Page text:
AG warns about USPS scam circulating via text
MICHIGAN (WNEM) - A smishing scam claiming to be from United States Postal Service (USPS) has been circulating via text message, which includes an alleged delivery notification and tracking link.
Michigan Attorney General Dana Nessel is warning residents about the scam and said they should never give out their personal information.
“It is critically important for people to recognize a scam like this and avoid giving out their personal information,” Nessel said. “Clicking on fraudulent links can lead to identity theft, the installation of malware on your device, and could lead to your contact information being sold to other bad actors who are also looking to take advantage of unsuspecting victims.”
According to the Department of the Attorney General, “smishing” is when a scammer lures the victim in by claiming a they must provide them with a password, account number, or even social security number to stop an alleged fraudulent transaction.
Once this information is provided to the scammer, they can gain access to the device and any personal information stored on it, including email, bank, credit card, or other types of accounts including social media, the Department of the Attorney General said.
Residents can protect their number and information in the following ways:
- Don’t share your phone number unless you know the person or organization well;
- Don’t assume a text is legitimate because it comes from a familiar phone number or area code;
- Spammers use caller ID Spoofing to make it appear the text is from a trusted or local source.
- Don’t provide personal or financial information in response to the unsolicited text or at a website linked to the message;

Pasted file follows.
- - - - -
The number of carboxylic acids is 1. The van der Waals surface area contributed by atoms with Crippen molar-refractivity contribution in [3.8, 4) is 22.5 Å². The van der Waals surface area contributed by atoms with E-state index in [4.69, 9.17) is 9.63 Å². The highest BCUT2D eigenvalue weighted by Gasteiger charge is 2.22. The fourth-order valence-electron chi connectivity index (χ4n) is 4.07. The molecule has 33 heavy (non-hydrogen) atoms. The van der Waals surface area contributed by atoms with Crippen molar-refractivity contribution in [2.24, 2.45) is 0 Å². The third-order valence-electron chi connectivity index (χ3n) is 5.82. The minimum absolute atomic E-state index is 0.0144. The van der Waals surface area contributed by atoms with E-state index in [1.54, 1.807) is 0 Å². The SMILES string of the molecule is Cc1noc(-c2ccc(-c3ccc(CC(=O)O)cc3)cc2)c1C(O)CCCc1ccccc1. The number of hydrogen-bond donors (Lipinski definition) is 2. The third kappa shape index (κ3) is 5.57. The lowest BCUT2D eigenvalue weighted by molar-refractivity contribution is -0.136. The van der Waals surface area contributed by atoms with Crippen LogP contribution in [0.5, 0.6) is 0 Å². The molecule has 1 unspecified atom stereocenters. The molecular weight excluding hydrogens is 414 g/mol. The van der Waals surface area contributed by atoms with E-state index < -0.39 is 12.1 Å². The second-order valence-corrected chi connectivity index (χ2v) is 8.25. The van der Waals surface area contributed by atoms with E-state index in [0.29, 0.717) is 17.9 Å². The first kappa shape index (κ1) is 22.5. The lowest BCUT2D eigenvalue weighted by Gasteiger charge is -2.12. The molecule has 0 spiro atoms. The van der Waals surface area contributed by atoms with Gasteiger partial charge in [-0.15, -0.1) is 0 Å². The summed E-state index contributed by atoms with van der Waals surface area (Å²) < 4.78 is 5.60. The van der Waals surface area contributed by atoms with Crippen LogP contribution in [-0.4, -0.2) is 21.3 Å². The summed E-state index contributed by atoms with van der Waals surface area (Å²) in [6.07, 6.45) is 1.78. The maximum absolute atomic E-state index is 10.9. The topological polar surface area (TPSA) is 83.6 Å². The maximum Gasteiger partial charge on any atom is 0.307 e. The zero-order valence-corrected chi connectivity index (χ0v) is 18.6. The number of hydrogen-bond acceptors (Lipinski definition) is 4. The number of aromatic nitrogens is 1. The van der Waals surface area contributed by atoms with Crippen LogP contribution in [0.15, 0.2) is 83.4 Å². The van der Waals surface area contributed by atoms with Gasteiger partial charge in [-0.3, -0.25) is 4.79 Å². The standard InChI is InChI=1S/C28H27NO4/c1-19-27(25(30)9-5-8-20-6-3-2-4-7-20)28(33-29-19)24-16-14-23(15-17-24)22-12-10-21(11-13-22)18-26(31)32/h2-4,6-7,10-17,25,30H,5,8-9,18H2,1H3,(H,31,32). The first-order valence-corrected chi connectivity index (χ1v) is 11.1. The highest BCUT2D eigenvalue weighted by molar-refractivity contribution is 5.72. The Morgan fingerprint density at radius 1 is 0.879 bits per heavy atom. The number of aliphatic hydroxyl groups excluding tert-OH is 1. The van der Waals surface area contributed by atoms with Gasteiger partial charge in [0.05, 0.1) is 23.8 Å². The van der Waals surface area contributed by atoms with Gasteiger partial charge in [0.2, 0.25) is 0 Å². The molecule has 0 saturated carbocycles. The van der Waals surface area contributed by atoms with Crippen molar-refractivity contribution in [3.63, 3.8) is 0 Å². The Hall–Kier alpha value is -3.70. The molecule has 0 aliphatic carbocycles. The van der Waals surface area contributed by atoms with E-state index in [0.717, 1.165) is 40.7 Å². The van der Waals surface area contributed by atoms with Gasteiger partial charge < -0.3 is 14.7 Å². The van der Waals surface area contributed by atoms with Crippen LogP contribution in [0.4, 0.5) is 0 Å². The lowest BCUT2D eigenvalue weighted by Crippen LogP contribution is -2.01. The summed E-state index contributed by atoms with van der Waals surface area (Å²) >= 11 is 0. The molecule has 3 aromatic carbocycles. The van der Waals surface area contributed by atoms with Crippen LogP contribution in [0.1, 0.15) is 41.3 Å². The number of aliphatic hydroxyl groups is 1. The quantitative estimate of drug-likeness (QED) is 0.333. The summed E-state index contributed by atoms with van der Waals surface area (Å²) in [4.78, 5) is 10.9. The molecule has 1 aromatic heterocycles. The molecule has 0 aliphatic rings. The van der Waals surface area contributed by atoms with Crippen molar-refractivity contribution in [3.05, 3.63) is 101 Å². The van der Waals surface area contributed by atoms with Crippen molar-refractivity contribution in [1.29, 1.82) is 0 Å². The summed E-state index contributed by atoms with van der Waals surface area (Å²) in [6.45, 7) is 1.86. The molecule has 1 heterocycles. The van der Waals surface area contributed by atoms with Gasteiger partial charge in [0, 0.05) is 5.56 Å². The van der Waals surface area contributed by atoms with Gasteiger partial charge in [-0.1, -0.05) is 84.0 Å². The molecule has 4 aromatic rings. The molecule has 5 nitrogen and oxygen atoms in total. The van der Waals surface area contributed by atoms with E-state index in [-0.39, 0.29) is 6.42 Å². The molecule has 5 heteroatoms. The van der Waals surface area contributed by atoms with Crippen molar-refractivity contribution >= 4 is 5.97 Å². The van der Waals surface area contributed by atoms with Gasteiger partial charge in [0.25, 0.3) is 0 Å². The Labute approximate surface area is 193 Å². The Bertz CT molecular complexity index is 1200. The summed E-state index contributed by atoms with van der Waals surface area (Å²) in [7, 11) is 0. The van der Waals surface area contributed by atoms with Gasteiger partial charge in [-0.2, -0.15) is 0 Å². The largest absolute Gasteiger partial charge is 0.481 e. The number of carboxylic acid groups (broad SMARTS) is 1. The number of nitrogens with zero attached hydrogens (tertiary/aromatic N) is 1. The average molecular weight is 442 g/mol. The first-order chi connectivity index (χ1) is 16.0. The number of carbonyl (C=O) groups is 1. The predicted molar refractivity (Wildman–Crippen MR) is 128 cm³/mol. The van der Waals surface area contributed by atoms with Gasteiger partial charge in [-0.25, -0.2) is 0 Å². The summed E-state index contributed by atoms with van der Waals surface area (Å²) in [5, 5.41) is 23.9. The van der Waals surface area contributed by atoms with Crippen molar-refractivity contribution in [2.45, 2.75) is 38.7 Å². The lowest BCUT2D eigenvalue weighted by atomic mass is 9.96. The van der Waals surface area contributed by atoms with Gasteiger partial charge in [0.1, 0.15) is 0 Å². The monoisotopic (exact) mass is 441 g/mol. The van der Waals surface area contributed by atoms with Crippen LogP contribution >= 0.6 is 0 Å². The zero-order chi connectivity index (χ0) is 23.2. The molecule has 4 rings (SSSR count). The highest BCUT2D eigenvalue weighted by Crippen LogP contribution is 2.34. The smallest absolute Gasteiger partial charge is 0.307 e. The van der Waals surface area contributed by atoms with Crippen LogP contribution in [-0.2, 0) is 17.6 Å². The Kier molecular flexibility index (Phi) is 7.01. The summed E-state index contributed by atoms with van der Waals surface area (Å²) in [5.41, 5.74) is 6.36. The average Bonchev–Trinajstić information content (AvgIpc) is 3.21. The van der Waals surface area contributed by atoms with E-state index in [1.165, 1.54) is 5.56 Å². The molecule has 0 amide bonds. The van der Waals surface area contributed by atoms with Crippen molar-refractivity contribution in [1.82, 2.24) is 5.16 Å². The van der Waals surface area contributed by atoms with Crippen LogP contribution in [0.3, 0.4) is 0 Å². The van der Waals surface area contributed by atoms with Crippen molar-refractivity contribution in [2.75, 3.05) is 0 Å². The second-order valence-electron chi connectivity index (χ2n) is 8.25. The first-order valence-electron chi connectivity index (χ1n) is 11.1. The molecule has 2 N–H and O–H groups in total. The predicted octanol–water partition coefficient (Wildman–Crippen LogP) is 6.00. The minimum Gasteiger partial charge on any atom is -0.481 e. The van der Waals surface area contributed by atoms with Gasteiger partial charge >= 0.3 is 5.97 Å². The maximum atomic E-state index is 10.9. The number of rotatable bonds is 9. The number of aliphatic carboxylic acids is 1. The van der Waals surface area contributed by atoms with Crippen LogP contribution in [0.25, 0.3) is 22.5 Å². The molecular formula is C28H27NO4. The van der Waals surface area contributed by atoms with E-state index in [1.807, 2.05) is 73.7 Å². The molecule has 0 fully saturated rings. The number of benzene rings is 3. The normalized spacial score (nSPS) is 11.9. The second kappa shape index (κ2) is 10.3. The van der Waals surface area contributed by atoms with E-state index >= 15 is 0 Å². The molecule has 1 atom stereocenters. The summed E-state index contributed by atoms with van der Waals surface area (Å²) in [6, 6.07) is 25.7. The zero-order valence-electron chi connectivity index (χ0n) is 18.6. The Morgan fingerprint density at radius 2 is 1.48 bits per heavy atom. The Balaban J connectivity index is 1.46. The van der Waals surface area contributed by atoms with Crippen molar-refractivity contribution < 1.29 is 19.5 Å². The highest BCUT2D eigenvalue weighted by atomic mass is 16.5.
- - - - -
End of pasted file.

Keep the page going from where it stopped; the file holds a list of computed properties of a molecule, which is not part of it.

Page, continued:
- Don’t click on links in a suspicious text as they could install malware on your device or take you to a site that does the same;
- Don’t reply, even if the message says you can “text STOP” to avoid more messages; and
- This tells the scammer or spammer your number is active and can be sold to other bad actors.
- Never follow a text’s instructions to push a designated key to opt out of future messages.
The Department of the Attorney General said these kinds of smishing scams are common and may look like the photo below.
In addition to the sender’s email coming from a public domain instead of the organization’s, the suggested link does not match the public facing website for the USPS, the Department of the Attorney General said.
A library of consumer alerts created by the Department of Attorney General’s Consumer Protection Team is available on its website. It is organized by a number of categories.
To file a complaint with the Department of Attorney General, contact: Consumer Protection Team at 517-335-7599 or 877-765-8388 for Toll Free. Residents can also fill out an online complaint form.
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